japanese-email-format

The Etiquette and Format of Japanese Email Writing

“… I think that your Japanese is good enough to understand how you should address a professor. Please reword this email before I forward it to the department head.”

This is the last sentence of an email I received after pitching my proposal to a professor at the university where I wanted to do research, and my ego still hurts a little bit when I look at it.

My Japanese wasn’t the best, but I was by no means a beginner, either. I’d already spent two years in Japan and felt I should’ve been capable of stringing a few sentences together.

My Japanese was good enough to make a few friends, trek 東北 (とうほく) — Tohoku or North-Eastern Region in the search of delicious regional food and even audit a linguistics class.

How could I fail sending a simple email after these experiences?

A few distressed Line messages later, I discovered that the problem wasn’t due to my knowledge of the Japanese language: The issue was my understanding of Japanese culture.

There’s an entire culture and etiquette surrounding digital correspondences in Japanese, especially when it concerns emailing those who are of a higher status than you.

You can’t separate the language from the culture, so if you plan to live, study or even just make some acquaintances in Japan, you’ll need to know the basic Japanese email format.

In this post, I’ll discuss the cultural aspects of the Japanese email, then introduce you to a basic email format you can follow so you never have to experience a crushing response like the one I received from my professor.

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Cultural Fluency: Why It’s Important to Use the Correct Japanese Email Format

Imagine that you’re standing in line to buy lunch when, reaching into your pocket, you discover that you forgot your wallet. Furthermore, for the sake of argument, you have to ask the person behind you for money.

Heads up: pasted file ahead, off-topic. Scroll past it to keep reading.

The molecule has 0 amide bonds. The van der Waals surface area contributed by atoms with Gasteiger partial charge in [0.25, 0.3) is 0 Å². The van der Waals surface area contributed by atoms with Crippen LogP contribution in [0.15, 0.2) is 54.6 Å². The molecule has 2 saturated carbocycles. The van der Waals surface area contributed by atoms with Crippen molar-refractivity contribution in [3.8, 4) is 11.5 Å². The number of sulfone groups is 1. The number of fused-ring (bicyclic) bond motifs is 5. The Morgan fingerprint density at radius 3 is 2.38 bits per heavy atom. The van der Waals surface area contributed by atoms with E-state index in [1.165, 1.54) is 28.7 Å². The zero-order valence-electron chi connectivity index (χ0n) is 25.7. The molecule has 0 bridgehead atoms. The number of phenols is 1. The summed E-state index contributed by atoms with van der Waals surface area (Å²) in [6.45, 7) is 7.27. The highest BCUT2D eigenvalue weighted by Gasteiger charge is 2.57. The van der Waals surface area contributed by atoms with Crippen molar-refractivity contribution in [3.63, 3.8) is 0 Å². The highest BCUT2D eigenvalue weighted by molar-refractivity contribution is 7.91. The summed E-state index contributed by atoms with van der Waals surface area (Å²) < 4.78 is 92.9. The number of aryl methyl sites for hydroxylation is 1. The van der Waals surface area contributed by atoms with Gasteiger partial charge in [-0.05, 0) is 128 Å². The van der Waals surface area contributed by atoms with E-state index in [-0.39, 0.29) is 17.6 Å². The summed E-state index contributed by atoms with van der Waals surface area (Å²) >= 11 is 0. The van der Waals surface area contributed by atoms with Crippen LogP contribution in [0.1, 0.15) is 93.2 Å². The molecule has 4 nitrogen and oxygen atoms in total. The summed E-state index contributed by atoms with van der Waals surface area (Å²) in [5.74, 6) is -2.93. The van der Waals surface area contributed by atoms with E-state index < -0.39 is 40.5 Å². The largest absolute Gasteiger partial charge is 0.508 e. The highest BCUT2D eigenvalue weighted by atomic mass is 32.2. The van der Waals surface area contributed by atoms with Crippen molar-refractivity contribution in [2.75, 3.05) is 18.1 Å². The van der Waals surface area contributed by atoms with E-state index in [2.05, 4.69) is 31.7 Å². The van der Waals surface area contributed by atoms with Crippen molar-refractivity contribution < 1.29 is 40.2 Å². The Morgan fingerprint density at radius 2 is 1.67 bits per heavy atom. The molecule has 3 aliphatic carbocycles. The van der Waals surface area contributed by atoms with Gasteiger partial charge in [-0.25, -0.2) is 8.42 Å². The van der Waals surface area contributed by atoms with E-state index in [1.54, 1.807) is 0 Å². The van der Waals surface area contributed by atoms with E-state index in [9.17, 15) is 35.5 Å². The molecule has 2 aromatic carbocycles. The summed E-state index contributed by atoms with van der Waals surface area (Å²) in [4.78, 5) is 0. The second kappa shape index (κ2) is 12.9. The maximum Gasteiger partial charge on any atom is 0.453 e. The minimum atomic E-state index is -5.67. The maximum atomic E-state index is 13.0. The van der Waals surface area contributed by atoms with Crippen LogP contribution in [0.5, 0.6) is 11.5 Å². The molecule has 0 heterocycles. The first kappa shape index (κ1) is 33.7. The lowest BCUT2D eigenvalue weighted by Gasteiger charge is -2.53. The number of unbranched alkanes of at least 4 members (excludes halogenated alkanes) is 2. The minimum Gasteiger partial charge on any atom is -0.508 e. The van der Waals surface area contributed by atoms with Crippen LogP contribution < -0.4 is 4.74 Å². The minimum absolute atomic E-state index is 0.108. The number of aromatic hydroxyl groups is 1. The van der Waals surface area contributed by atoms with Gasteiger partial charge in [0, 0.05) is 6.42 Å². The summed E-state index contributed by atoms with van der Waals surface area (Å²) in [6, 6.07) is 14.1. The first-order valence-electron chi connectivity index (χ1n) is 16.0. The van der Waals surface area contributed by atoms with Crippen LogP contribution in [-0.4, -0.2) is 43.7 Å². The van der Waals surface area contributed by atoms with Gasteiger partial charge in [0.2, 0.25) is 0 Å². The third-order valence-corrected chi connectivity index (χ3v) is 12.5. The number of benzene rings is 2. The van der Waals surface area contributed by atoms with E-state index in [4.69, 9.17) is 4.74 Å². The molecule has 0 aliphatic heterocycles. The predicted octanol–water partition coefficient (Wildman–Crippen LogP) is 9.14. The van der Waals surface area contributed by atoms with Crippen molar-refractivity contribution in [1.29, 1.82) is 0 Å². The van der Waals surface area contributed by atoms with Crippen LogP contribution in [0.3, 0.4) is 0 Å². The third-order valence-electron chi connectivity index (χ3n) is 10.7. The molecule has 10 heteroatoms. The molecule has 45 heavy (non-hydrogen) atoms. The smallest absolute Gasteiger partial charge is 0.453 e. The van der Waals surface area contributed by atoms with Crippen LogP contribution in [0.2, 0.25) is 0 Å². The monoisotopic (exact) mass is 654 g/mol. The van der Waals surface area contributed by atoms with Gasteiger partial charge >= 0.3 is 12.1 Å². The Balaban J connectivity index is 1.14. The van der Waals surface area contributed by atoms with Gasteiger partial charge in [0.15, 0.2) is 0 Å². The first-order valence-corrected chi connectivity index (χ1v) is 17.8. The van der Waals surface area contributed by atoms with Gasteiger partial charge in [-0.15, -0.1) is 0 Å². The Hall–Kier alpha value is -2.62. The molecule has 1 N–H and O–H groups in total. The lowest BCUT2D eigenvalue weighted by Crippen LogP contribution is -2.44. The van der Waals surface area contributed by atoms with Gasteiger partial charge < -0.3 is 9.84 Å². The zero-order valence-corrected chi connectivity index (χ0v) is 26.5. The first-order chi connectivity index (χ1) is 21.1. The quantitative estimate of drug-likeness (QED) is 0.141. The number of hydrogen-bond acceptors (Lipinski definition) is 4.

How would you phrase that request if the person behind you was…

  • …your mom?
  • …your best friend?
  • …your professor?
  • …an acquaintance?
  • …a complete stranger?

Although we’re essentially saying the same thing in each of these cases—”I need money”—the way you’d phrase this message differs in each scenario. In other words, the language you choose to use depends on the situation you happen to be in.

This is a really key idea: Just because you can express a given idea in a certain way doesn’t mean that it’s the best option for every scenario.

That’s where having an understanding of the culture of your target language becomes important. Being linguistically capable of expressing an idea (say, knowing the necessary vocabulary and grammar to do so) is one thing, but understanding when you should (or shouldn’t) express it in a certain way is another.

Culture is connected to basically everything, including seemingly mundane tasks like sending an email. I won’t pretend to be able to offer a detailed analysis explaining why any culture works the way it does, but I do hope to get you thinking about it.

To do that, we need to talk about scripts.

What Are Scripts and How Do They Affect Sending Japanese Emails?

Life’s really complicated; we have tons of social interactions every day and process an incredible amount of information.

That being said, very few of these interactions are novel and very little of that information is being processed for the first time. A lot of it is basically copy-pasted from a sort of invisible rule-book, and thanks to this rule-book we can generally know what to expect when we go to the post office or invite a friend to the movies.

This metaphorical rule-book is full of what are called behavioral scripts: Each party involved in a given situation has a few standard lines or actions, and if everyone follows the script, the encounter goes smoothly.

For example, let’s say that you’re eating at a restaurant. You’re expecting a wonderful meal and you’ve got a handful of money from the person behind you… but what do you do with this money? Should you pay before or after you eat? Do you give it to the waiter/waitress, leave it on the table or take it to a register?

If you take it to a register, should you put it in a little tray, directly into the cashier’s hand or set it on the counter between you two? Should you hold the money out right away or wait to be acknowledged by the cashier, first? Should you leave a tip or not?

The way you interact with a cashier is an example of a script and different scripts exist both within a culture (say, at a fast food restaurant vs. a fancy restaurant) and between cultures (say, in your country vs. your target country). It’s important to follow the correct script for a given situation or your behavior will seem off.

In other words, if you follow an English script to organize an email to a Japanese person, it’s going to seem strange even if your Japanese itself is perfect. Your problem in this case isn’t linguistic but cultural.